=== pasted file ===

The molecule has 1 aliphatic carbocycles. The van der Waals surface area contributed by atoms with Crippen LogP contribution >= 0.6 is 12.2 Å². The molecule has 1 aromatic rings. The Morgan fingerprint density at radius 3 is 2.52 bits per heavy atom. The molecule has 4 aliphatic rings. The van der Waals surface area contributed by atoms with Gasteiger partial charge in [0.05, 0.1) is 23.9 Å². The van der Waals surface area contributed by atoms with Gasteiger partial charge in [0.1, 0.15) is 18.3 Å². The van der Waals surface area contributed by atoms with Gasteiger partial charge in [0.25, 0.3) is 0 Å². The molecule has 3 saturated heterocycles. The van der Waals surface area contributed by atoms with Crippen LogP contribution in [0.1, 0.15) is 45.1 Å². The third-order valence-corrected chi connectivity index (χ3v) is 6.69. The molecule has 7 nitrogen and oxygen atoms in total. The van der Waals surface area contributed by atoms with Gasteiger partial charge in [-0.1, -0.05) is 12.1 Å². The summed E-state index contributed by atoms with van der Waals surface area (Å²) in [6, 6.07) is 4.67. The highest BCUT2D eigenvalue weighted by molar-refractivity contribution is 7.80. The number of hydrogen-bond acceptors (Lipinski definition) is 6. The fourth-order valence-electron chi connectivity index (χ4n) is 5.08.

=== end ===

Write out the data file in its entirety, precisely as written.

The molecule has 1 aliphatic carbocycles. The van der Waals surface area contributed by atoms with Crippen LogP contribution >= 0.6 is 12.2 Å². The molecule has 1 aromatic rings. The Morgan fingerprint density at radius 3 is 2.52 bits per heavy atom. The molecule has 4 aliphatic rings. The van der Waals surface area contributed by atoms with Gasteiger partial charge in [0.05, 0.1) is 23.9 Å². The van der Waals surface area contributed by atoms with Gasteiger partial charge in [0.1, 0.15) is 18.3 Å². The van der Waals surface area contributed by atoms with Gasteiger partial charge in [0.25, 0.3) is 0 Å². The molecule has 3 saturated heterocycles. The van der Waals surface area contributed by atoms with Crippen LogP contribution in [0.1, 0.15) is 45.1 Å². The third-order valence-corrected chi connectivity index (χ3v) is 6.69. The molecule has 7 nitrogen and oxygen atoms in total. The van der Waals surface area contributed by atoms with Gasteiger partial charge in [-0.1, -0.05) is 12.1 Å². The summed E-state index contributed by atoms with van der Waals surface area (Å²) in [6, 6.07) is 4.67. The highest BCUT2D eigenvalue weighted by molar-refractivity contribution is 7.80. The number of hydrogen-bond acceptors (Lipinski definition) is 6. The fourth-order valence-electron chi connectivity index (χ4n) is 5.08.